From research to business: doctoral student Philipp Back and team initiate forestry startup formation

How can forest owners reconcile timber revenues, carbon sinks, and biodiversity? A multi-disciplinary research team combines economics, ecology, and machine learning to find the most productive way to manage forests sustainably. Now the team wants to bring their novel method to the market
The picture shows doctoral student Philipp Back standing in a forest. The photo was taken by Roope Kiviranta.
According to PhD student Philipp Back, Finnish forests are one of the most beautiful things about the country, and he hopes that his work can help preserve their beauty. Photo: Aalto University / Roope Kiviranta.

When Philipp Back started his doctoral studies at Aalto University’s School of Business, he didn’t know that the research group’s work would lead to a business idea that could make forest management both more environmentally friendly and more profitable.

Back had started his doctoral studies because he wanted to learn more about machine learning and data science, and because he wanted to work on interesting research problems.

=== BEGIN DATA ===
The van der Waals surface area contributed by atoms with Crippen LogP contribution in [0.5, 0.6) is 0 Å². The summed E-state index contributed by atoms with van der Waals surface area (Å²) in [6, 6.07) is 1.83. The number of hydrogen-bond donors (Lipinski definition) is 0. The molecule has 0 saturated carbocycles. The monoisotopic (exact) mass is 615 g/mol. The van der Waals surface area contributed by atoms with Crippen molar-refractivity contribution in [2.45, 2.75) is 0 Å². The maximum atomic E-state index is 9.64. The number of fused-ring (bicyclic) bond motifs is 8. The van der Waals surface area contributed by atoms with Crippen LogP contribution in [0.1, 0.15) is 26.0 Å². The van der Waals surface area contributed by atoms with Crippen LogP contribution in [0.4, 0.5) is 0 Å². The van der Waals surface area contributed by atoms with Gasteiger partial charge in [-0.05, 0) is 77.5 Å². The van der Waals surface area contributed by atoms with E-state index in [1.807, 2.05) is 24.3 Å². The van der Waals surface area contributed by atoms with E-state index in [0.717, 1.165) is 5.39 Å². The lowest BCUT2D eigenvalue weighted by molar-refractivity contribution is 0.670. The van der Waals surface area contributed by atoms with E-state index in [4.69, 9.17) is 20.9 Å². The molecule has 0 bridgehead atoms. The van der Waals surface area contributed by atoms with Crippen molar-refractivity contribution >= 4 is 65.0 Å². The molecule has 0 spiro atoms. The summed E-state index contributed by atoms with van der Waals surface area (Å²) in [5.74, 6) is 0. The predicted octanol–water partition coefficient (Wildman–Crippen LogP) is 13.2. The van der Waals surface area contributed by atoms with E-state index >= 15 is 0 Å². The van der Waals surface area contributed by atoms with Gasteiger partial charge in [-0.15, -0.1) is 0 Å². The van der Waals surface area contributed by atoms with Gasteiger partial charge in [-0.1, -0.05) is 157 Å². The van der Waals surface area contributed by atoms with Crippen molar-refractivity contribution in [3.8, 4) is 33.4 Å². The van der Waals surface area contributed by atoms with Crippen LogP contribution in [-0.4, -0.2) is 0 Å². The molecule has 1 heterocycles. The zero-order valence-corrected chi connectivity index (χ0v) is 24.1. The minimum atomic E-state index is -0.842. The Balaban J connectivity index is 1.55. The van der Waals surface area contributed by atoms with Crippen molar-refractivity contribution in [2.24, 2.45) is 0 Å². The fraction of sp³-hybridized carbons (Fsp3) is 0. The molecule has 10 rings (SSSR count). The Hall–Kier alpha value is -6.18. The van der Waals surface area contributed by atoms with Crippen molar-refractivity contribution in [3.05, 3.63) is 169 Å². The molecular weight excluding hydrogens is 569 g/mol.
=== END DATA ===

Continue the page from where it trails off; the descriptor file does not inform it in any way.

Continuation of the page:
‘My colleague, Professor Olli Tahvonen from the University of Helsinki, had been doing research on forest economics and forest ecology for decades, and my doctoral supervisor Professor Pekka Malo and my research colleagues at the Aalto University School of Business had developed an algorithm that could be used to optimise forest management strategies. By bringing these together, our research group ended up doing truly multidisciplinary research and uncovered new findings about the optimal management of forest assets,’ Back says.

When the research group realized that their results could have commercial value as a software product, they started looking for funding instruments to prepare the commercialization of the results.

‘Personally, I found it really exciting that while doing a doctorate you could both do research on how to use machine learning to optimise forest management and work on bringing that research to the market,’ Back says.

Patent applications and skydiving pitching 

The Aalto University innovation services advised Back and his colleagues to apply for funding from Business Finland, a Finnish government organization that funds innovation and promotes trade, travel, and investment. As a result, the research group was granted Research to Business funding, which gave them the mandate and the funding to work on both applied research and its commercialization.

The picture shows Philipp Back at the Slush event in 2021.
Philipp Back talked to potential investors at the Slush event in 2021. Photo: Aalto University / Mikko Raskinen.

‘We were able to not only continue the research but also to cover costs related to, for example, the patent application, the work with lawyers, market research, initial brand and website design, and some travel costs related to meetings with potential customers and investors. These are all things that are important for commercialization but which you wouldn’t be able to do with purely academic funding,’ says Back.

These tasks and challenges also meant that Philipp Back had to learn new skills that aren’t normally part of a doctoral programme.